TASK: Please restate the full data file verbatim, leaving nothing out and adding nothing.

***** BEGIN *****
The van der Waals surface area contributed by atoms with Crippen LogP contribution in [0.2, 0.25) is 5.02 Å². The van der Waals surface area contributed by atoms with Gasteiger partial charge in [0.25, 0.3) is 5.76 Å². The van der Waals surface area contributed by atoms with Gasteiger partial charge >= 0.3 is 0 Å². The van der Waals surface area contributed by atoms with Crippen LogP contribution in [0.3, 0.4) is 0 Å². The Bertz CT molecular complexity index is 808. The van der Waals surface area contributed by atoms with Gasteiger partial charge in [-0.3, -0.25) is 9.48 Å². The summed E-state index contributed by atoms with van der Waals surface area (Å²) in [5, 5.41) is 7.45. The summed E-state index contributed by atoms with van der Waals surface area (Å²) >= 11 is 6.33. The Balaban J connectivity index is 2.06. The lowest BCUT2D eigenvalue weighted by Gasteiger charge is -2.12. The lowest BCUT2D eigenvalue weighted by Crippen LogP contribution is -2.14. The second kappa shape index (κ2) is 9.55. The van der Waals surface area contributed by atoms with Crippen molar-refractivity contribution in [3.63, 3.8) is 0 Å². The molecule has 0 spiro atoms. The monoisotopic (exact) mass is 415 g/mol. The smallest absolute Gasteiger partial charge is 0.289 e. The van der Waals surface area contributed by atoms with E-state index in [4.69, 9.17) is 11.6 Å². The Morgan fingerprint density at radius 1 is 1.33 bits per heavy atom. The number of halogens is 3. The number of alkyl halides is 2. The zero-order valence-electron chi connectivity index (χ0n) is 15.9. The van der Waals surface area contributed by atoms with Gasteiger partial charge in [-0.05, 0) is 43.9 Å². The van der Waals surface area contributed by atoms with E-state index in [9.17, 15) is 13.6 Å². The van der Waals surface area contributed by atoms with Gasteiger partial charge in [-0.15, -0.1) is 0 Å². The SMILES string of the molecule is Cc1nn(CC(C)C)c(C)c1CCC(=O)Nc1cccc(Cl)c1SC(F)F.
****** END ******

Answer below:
The van der Waals surface area contributed by atoms with Crippen LogP contribution in [0.2, 0.25) is 5.02 Å². The van der Waals surface area contributed by atoms with Gasteiger partial charge in [0.25, 0.3) is 5.76 Å². The van der Waals surface area contributed by atoms with Gasteiger partial charge >= 0.3 is 0 Å². The van der Waals surface area contributed by atoms with Crippen LogP contribution in [0.3, 0.4) is 0 Å². The Bertz CT molecular complexity index is 808. The van der Waals surface area contributed by atoms with Gasteiger partial charge in [-0.3, -0.25) is 9.48 Å². The summed E-state index contributed by atoms with van der Waals surface area (Å²) in [5, 5.41) is 7.45. The summed E-state index contributed by atoms with van der Waals surface area (Å²) >= 11 is 6.33. The Balaban J connectivity index is 2.06. The lowest BCUT2D eigenvalue weighted by Gasteiger charge is -2.12. The lowest BCUT2D eigenvalue weighted by Crippen LogP contribution is -2.14. The second kappa shape index (κ2) is 9.55. The van der Waals surface area contributed by atoms with Crippen molar-refractivity contribution in [3.63, 3.8) is 0 Å². The molecule has 0 spiro atoms. The monoisotopic (exact) mass is 415 g/mol. The smallest absolute Gasteiger partial charge is 0.289 e. The van der Waals surface area contributed by atoms with E-state index in [4.69, 9.17) is 11.6 Å². The Morgan fingerprint density at radius 1 is 1.33 bits per heavy atom. The number of halogens is 3. The number of alkyl halides is 2. The zero-order valence-electron chi connectivity index (χ0n) is 15.9. The van der Waals surface area contributed by atoms with Gasteiger partial charge in [-0.05, 0) is 43.9 Å². The van der Waals surface area contributed by atoms with E-state index in [9.17, 15) is 13.6 Å². The van der Waals surface area contributed by atoms with Gasteiger partial charge in [-0.15, -0.1) is 0 Å². The SMILES string of the molecule is Cc1nn(CC(C)C)c(C)c1CCC(=O)Nc1cccc(Cl)c1SC(F)F.